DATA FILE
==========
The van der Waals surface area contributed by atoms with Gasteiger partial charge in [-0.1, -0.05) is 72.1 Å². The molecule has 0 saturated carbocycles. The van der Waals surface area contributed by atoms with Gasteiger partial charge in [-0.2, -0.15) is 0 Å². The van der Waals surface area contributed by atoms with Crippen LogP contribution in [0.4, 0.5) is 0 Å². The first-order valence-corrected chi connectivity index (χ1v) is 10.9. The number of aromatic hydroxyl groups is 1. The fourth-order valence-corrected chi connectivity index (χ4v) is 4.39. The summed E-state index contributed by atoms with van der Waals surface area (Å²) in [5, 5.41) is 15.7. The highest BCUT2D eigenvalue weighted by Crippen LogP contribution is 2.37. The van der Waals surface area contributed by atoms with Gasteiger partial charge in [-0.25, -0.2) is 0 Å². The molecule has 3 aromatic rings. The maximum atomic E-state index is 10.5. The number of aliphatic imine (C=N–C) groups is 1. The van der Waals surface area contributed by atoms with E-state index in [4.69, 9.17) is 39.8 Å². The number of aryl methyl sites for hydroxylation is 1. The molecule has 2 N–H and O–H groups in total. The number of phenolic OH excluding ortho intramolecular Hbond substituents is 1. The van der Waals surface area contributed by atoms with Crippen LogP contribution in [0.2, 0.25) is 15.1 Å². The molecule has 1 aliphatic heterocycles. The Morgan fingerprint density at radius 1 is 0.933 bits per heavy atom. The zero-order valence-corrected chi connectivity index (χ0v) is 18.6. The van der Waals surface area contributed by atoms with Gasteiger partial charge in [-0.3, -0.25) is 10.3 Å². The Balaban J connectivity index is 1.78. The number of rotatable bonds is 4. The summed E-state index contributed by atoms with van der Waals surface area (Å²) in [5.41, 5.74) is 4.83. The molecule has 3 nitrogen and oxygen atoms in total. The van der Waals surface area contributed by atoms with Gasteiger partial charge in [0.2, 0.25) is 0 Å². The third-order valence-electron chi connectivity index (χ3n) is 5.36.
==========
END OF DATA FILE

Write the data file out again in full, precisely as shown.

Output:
The van der Waals surface area contributed by atoms with Gasteiger partial charge in [-0.1, -0.05) is 72.1 Å². The molecule has 0 saturated carbocycles. The van der Waals surface area contributed by atoms with Gasteiger partial charge in [-0.2, -0.15) is 0 Å². The van der Waals surface area contributed by atoms with Crippen LogP contribution in [0.4, 0.5) is 0 Å². The first-order valence-corrected chi connectivity index (χ1v) is 10.9. The number of aromatic hydroxyl groups is 1. The fourth-order valence-corrected chi connectivity index (χ4v) is 4.39. The summed E-state index contributed by atoms with van der Waals surface area (Å²) in [5, 5.41) is 15.7. The highest BCUT2D eigenvalue weighted by Crippen LogP contribution is 2.37. The van der Waals surface area contributed by atoms with Gasteiger partial charge in [-0.25, -0.2) is 0 Å². The molecule has 3 aromatic rings. The maximum atomic E-state index is 10.5. The number of aliphatic imine (C=N–C) groups is 1. The van der Waals surface area contributed by atoms with E-state index in [4.69, 9.17) is 39.8 Å². The number of aryl methyl sites for hydroxylation is 1. The molecule has 2 N–H and O–H groups in total. The number of phenolic OH excluding ortho intramolecular Hbond substituents is 1. The van der Waals surface area contributed by atoms with Crippen LogP contribution in [0.2, 0.25) is 15.1 Å². The molecule has 1 aliphatic heterocycles. The Morgan fingerprint density at radius 1 is 0.933 bits per heavy atom. The zero-order valence-corrected chi connectivity index (χ0v) is 18.6. The van der Waals surface area contributed by atoms with Gasteiger partial charge in [-0.3, -0.25) is 10.3 Å². The Balaban J connectivity index is 1.78. The number of rotatable bonds is 4. The summed E-state index contributed by atoms with van der Waals surface area (Å²) in [5.41, 5.74) is 4.83. The molecule has 3 nitrogen and oxygen atoms in total. The van der Waals surface area contributed by atoms with Gasteiger partial charge in [0.2, 0.25) is 0 Å². The third-order valence-electron chi connectivity index (χ3n) is 5.36.